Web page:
Our data indicate that dysmorphic features differentiate between children with FASD and unaffected children as early as 9 months of age, although children with FAS who are severely affected can be identified earlier with a significant degree of probability.36,37  Data from the dysmorphology examinations reveal that the specificity of facial features observed in FAS and PFAS begins to differentiate among diagnostic categories within the FASD continuum at 9 months but do so most clearly from 18 months onward. Growth restriction, a clear criterion needed for a diagnosis of FAS, is evident at 9 months as well, if not before.

Assessment of early behavioral and developmental milestones and ROC analysis revealed significant developmental differences between children with FASD and those without FASD between 18 and 42 months of age. The results of the BNBAS-3 at T1 revealed that infants prenatally exposed to alcohol have significantly more difficulty maintaining a state of attention (cost of attention). Infants who are frailer or those who have a known developmental issue may have greater difficulty maintaining a state of attention.29  When an infant has such difficulty, the clinician may observe shallow or irregular breathing; motor disorganization and exhaustion displayed by flailing, hyper- or hypotonicity, jerkiness, or complete shut down into a sleeping state; or state overload displayed by crying, hiccups, yawns, regurgitating, or gagging. When an infant exhibits these traits, the examination becomes more difficult to complete or facilitate (examiner facilitation), and the examiner may experience more stress when conducting the assessment (examiner’s emotional response).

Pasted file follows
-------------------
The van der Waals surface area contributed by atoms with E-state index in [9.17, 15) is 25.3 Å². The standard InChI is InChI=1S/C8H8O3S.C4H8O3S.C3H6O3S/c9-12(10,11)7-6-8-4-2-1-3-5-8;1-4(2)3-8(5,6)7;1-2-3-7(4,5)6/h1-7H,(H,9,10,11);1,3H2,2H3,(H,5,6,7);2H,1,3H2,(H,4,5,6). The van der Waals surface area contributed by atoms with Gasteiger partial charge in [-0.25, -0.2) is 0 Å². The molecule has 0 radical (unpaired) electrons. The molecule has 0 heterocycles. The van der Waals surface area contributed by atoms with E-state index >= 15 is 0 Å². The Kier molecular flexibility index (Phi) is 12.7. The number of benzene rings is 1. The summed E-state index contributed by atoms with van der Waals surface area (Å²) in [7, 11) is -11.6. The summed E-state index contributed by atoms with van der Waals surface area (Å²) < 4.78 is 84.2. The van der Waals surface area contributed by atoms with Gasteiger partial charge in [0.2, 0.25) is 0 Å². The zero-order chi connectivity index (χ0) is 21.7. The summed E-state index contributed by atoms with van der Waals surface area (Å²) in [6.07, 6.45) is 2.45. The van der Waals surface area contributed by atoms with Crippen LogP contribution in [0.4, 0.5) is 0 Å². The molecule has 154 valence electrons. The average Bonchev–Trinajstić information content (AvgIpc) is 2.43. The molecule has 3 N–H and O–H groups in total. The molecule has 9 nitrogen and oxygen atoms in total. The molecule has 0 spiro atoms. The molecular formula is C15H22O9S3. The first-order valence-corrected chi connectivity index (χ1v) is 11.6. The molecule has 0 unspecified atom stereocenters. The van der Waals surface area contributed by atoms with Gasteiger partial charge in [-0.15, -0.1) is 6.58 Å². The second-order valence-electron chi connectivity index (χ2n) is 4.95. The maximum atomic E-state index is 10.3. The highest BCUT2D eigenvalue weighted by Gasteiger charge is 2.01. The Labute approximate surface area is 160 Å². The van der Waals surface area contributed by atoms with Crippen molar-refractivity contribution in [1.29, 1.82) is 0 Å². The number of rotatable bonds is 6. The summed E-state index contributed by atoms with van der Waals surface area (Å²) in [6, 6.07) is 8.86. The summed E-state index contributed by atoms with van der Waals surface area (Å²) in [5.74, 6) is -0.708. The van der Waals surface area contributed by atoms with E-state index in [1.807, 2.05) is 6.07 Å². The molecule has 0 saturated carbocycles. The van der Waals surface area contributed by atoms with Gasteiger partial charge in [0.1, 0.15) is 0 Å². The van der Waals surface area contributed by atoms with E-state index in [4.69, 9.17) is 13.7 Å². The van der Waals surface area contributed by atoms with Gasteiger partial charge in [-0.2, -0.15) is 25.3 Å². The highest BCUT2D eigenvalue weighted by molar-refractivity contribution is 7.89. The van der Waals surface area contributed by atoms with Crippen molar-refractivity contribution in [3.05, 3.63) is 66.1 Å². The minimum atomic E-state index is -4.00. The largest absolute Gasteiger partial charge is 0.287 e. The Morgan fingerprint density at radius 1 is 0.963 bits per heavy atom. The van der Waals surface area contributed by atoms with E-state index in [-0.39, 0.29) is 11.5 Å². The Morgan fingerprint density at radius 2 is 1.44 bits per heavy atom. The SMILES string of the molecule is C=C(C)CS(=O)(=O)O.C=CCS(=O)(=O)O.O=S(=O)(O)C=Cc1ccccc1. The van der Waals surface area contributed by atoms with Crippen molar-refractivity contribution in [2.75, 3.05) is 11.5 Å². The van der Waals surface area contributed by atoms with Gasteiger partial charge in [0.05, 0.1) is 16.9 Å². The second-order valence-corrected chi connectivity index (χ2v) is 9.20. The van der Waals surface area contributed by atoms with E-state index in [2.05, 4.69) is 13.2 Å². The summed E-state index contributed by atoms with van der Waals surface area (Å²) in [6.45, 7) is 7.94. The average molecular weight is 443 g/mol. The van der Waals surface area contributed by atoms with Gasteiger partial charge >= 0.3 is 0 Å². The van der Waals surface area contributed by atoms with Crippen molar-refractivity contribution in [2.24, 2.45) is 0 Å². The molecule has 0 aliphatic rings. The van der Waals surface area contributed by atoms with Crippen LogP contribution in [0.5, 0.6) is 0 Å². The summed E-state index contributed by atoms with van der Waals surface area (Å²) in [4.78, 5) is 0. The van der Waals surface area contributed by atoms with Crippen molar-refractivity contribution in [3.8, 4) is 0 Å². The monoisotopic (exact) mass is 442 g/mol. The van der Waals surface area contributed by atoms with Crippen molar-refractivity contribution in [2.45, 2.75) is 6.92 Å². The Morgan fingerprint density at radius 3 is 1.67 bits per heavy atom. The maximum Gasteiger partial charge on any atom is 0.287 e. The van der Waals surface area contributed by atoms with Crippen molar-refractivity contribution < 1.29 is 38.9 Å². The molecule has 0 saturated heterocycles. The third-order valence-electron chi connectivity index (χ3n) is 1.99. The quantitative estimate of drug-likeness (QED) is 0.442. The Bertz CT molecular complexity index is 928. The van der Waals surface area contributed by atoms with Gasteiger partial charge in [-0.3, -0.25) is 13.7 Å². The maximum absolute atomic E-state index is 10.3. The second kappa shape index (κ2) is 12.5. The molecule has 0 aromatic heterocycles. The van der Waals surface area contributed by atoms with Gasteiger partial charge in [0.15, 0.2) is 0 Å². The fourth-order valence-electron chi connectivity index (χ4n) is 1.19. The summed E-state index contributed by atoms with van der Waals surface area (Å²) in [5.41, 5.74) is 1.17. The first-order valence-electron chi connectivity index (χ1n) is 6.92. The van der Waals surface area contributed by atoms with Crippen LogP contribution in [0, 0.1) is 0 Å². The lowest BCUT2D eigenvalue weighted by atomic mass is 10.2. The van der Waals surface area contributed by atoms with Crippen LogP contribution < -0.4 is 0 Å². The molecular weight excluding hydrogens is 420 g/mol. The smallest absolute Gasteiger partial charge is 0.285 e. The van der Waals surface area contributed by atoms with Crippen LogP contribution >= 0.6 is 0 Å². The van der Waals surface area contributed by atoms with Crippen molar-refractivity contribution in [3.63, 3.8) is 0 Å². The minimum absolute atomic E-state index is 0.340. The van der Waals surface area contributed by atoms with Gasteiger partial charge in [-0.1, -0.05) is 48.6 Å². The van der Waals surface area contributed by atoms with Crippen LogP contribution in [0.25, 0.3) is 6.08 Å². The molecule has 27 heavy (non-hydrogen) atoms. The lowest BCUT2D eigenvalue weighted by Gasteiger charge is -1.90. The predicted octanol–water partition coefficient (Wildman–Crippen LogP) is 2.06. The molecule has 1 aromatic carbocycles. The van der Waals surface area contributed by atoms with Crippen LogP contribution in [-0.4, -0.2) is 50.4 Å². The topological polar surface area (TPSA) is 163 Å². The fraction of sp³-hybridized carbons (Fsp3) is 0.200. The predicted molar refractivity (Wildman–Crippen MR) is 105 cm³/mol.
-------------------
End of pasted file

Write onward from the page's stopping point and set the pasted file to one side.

Children who were prenatally exposed to alcohol did not score as highly on the KABC-II (MPI global score) at 60 months and had the most difficulty in the visual processing subtests. Conceptual thinking and overall cognitive deficits were reported in the earliest studies of children with FASD.38,39  Although children who were affected scored significantly lower on the learning cluster, their scores were still in the average range.

Attrition of 44 children because of incomplete data (of 199 entering the evaluation protocol) did not skew the results. There were no statistical differences (P < .05) in height, weight, OFC, total dysmorphology score, or BSID-III cognitive percentile at T3, T4, or T5 among those with a diagnosis of FASD or non-FASD who were discussed at case conference and those excluded because of insufficient data or not being assessed at T5. Of the 44 children who were excluded from analysis, 23 were discussed in detail at a multidisciplinary case conference at 60 months of age and determined to have insufficient data for final analysis in the study. Eighteen were determined to have insufficient data because of the lack of testing (KABC-II), and none were found to have insufficient data because of a lack of alcohol exposure information. Five had insufficient data because both testing and alcohol exposure information were missing. Twenty-one individuals were not evaluated by the dysmorphologists at T5. Of the 21 not evaluated at T5, 9 were last assessed at T4, and 12 were last assessed at T3.